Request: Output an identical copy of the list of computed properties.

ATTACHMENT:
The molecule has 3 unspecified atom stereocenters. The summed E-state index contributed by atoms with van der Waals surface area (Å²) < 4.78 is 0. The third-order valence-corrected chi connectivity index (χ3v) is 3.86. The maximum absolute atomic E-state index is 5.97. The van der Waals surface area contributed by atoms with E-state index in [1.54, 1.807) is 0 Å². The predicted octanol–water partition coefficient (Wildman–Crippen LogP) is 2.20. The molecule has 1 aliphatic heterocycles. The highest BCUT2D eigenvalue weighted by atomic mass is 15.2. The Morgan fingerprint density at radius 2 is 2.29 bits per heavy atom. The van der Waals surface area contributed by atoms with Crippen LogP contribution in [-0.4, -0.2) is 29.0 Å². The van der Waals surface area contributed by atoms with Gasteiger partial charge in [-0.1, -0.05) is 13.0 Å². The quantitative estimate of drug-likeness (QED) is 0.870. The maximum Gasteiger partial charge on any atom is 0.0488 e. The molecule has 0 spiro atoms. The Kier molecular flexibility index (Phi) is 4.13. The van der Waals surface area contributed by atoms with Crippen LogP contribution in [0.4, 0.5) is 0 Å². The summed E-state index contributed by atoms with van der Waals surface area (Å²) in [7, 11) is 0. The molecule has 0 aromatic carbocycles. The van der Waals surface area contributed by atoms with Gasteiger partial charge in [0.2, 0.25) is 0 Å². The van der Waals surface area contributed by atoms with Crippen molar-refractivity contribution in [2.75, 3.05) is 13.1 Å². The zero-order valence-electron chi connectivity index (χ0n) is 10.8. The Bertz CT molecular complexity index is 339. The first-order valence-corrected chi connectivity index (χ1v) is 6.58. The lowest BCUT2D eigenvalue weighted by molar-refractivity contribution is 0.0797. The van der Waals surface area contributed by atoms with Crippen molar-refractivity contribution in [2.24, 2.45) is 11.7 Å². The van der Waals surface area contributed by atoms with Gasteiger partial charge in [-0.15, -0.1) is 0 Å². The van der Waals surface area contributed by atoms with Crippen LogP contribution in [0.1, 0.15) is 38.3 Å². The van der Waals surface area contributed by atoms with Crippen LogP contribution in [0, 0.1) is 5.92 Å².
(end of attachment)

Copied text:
The molecule has 3 unspecified atom stereocenters. The summed E-state index contributed by atoms with van der Waals surface area (Å²) < 4.78 is 0. The third-order valence-corrected chi connectivity index (χ3v) is 3.86. The maximum absolute atomic E-state index is 5.97. The van der Waals surface area contributed by atoms with E-state index in [1.54, 1.807) is 0 Å². The predicted octanol–water partition coefficient (Wildman–Crippen LogP) is 2.20. The molecule has 1 aliphatic heterocycles. The highest BCUT2D eigenvalue weighted by atomic mass is 15.2. The Morgan fingerprint density at radius 2 is 2.29 bits per heavy atom. The van der Waals surface area contributed by atoms with Crippen LogP contribution in [-0.4, -0.2) is 29.0 Å². The van der Waals surface area contributed by atoms with Gasteiger partial charge in [-0.1, -0.05) is 13.0 Å². The quantitative estimate of drug-likeness (QED) is 0.870. The maximum Gasteiger partial charge on any atom is 0.0488 e. The molecule has 0 spiro atoms. The Kier molecular flexibility index (Phi) is 4.13. The van der Waals surface area contributed by atoms with Crippen LogP contribution in [0.4, 0.5) is 0 Å². The summed E-state index contributed by atoms with van der Waals surface area (Å²) in [7, 11) is 0. The molecule has 0 aromatic carbocycles. The van der Waals surface area contributed by atoms with Gasteiger partial charge in [0.2, 0.25) is 0 Å². The van der Waals surface area contributed by atoms with Crippen molar-refractivity contribution in [2.75, 3.05) is 13.1 Å². The zero-order valence-electron chi connectivity index (χ0n) is 10.8. The Bertz CT molecular complexity index is 339. The first-order valence-corrected chi connectivity index (χ1v) is 6.58. The lowest BCUT2D eigenvalue weighted by molar-refractivity contribution is 0.0797. The van der Waals surface area contributed by atoms with Crippen molar-refractivity contribution in [2.24, 2.45) is 11.7 Å². The van der Waals surface area contributed by atoms with Gasteiger partial charge in [-0.15, -0.1) is 0 Å². The van der Waals surface area contributed by atoms with Crippen LogP contribution in [0.1, 0.15) is 38.3 Å². The van der Waals surface area contributed by atoms with Crippen LogP contribution in [0, 0.1) is 5.92 Å².